Based on the most pressing needs in learning and learning technologies, a subset of awards will be reserved for tools that:


While the Tools Competition has different tracks and competitive priorities from year to year, the winning tools below are examples of what would be considered compelling for the Instructional Coaching Track in this year’s competition.


Tools Competition judges play a critical role in selecting Tools Competition Winners and bring expertise spanning philanthropy, research, industry, and education. Judges will hear virtual pitches from finalists in Phase III of the competition.

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Ely Amador

Bilingual Transitional Kindergarten Teacher
Berkeley Unified School District
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Gary Bingham

Georgia State University
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Barbara Chow

Education Program Director
Heising-Simons Foundation
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Caroline Ebanks

Vice Dean for Research
Teachers College, Columbia University
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Todd Grindal

Co-Director, Center for Learning and Development
SRI Education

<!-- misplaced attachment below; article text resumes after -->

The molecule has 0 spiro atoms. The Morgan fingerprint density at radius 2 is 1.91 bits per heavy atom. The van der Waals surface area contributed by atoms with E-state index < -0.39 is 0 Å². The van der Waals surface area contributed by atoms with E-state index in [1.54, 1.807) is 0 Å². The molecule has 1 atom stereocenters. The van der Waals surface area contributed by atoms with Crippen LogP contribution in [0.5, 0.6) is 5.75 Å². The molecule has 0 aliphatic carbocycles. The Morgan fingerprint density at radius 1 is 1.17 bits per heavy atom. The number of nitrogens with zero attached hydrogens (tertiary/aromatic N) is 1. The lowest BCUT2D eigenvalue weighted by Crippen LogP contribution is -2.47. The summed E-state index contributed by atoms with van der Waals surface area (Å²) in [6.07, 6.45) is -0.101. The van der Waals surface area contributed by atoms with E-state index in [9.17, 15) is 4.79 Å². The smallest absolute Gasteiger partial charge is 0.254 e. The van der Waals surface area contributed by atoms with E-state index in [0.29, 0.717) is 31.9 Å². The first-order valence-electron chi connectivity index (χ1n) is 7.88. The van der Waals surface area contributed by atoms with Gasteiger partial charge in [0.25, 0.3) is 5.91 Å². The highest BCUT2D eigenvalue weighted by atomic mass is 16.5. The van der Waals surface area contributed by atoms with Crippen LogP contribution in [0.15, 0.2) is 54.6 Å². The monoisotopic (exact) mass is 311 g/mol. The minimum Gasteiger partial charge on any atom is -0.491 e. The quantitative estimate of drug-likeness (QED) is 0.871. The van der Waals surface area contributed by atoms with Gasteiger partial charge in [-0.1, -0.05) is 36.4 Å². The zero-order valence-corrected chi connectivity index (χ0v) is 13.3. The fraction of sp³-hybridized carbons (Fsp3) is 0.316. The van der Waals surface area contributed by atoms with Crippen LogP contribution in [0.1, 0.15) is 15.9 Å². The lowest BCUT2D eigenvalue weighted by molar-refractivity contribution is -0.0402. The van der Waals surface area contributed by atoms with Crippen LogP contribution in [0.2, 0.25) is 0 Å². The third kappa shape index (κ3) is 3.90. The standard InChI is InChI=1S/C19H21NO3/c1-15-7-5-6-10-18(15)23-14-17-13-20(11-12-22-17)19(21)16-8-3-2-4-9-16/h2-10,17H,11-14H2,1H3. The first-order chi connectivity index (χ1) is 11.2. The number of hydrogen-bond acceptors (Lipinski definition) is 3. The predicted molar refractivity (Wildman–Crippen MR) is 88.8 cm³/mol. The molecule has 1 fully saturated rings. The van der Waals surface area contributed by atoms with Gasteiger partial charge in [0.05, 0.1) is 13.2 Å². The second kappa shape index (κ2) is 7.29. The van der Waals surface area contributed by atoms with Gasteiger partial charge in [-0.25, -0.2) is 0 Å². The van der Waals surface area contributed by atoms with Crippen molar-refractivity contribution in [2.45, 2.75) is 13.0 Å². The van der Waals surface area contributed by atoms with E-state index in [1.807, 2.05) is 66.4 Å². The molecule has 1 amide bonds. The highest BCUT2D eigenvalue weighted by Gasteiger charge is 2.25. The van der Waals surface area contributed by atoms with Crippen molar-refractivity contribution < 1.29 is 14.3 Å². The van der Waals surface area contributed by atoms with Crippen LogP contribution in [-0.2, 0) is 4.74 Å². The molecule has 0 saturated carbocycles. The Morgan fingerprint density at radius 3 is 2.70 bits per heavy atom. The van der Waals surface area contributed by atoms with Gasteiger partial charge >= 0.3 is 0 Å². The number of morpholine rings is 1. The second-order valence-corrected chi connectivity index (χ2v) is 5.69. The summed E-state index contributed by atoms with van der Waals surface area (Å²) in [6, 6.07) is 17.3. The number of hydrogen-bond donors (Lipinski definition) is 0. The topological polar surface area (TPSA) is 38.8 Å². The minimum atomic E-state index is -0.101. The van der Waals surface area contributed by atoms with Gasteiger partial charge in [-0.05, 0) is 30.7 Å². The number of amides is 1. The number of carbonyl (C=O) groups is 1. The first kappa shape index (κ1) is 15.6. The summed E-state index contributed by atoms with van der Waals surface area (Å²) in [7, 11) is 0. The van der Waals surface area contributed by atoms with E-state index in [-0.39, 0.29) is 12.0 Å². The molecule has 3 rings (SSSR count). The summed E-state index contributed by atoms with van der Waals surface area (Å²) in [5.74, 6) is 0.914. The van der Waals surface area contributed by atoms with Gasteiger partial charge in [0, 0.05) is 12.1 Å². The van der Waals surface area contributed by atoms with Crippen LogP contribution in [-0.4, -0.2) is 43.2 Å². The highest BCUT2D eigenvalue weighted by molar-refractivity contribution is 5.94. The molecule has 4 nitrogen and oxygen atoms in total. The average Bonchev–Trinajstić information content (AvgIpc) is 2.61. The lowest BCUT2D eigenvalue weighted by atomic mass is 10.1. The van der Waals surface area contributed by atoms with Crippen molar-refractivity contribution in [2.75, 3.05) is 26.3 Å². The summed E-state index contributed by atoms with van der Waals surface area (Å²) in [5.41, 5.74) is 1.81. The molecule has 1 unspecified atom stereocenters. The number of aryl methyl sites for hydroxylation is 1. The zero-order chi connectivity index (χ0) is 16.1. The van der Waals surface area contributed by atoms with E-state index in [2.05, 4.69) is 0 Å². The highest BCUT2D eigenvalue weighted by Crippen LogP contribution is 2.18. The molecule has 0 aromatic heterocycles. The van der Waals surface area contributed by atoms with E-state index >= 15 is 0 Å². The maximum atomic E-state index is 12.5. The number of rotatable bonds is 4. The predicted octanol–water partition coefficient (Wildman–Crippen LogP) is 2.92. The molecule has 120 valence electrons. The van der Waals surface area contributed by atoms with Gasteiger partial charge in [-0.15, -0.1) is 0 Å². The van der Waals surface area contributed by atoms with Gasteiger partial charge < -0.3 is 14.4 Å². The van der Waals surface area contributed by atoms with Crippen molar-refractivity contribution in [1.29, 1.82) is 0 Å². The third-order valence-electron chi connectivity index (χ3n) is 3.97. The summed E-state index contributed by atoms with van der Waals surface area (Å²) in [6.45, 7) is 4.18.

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Sunil Gunderia

Chief Innovation Officer
Age of Learning
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Snow Li

Program Officer, Early Learning
Bill and Melinda Gates Foundation
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Sara Mead

Deputy Superintendent for Early Learning
District of Columbia Office of the State Superintendent of Education
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Jenny Mosley

MLE Program Officer, Early Learning
Bill & Melinda Gates Foundation
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Carly Roberts

Associate Program Director
Overdeck Family Foundation
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Priyanka Shah

Universal Pre-School Program Developer
Boston Public Schools

Compete in this Track

1. Select your award level

When submitting a proposal, competitors must select the relevant award level based on the size and scale of their tool. Proposals at all award levels should detail how the proposed tool will solve a defined problem, rather than focus on past achievements.

Catalyst Level Awards: $50,000

These awards are designed for early-stage competitors.

Growth Level Awards: $150,000